For town transfers and excursions, you will be travelling in a fully air-conditioned Toyota minivan. Any one of our fully equipped safari vehicles may be used for your safari.

Awland Safaris does however reserve the right to make use of different vehicles due to unforeseen circumstances or during high season.

See our vehicle page for information and photos on the kind of vehicles you will use while in Tanzania

Q: What is the best time of year to visit Tanzania?

For game viewing, the best time to visit Tanzania depends on your priorities. Much of Katavi National Park is accessible only during the dry season (June to mid-October), and this is also the best time to visit Tarangire.

In the Serengeti, the wet season is the best time to see the enormous herds of wildebeest, though the migration patterns vary and are difficult to predict. The dry season is best for seeing predators.

The best months for climbing Mount Kilimanjaro are from January - March and September - October.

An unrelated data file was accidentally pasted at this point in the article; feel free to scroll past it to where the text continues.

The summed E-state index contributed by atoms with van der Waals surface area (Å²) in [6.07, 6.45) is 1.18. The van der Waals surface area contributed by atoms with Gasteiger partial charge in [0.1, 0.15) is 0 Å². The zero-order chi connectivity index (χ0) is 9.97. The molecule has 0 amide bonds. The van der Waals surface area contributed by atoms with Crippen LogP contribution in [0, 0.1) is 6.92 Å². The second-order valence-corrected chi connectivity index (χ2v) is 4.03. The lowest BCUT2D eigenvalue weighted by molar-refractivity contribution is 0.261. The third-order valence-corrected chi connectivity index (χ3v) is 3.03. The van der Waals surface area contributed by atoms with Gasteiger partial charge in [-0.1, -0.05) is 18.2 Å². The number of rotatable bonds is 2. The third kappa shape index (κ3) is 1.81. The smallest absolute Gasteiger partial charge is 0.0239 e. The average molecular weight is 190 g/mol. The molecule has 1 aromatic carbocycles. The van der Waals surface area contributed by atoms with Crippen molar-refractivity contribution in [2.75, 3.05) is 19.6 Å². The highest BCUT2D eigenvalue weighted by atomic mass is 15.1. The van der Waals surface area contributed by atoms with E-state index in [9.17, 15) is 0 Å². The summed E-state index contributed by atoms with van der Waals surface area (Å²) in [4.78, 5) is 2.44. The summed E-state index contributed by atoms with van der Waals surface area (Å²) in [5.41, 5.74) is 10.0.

In Zanzibar, there isn’t a “best” time to visit – the weather stays warm and humid year round with some humidity off-set by the Indian Ocean breeze. Rainfall can happen any month but the heavy rains fall from mid-March to May and November to December. While it does rain, it is not a true rainy season. You’ll occasionally get full days of overcast weather during this time but it is a rarity and the showers usually happen overnight and in the early morning, with the clouds clearing in the afternoon.

Q: I’m travelling with young children – is a safari a suitable holiday?

Yes, a safari is suitable for children. For clients travelling with young children, we will guide you to family safari lodges and camps that specifically cater for families and children. Itineraries and activities will be designed keeping in mind the young children’s preferences.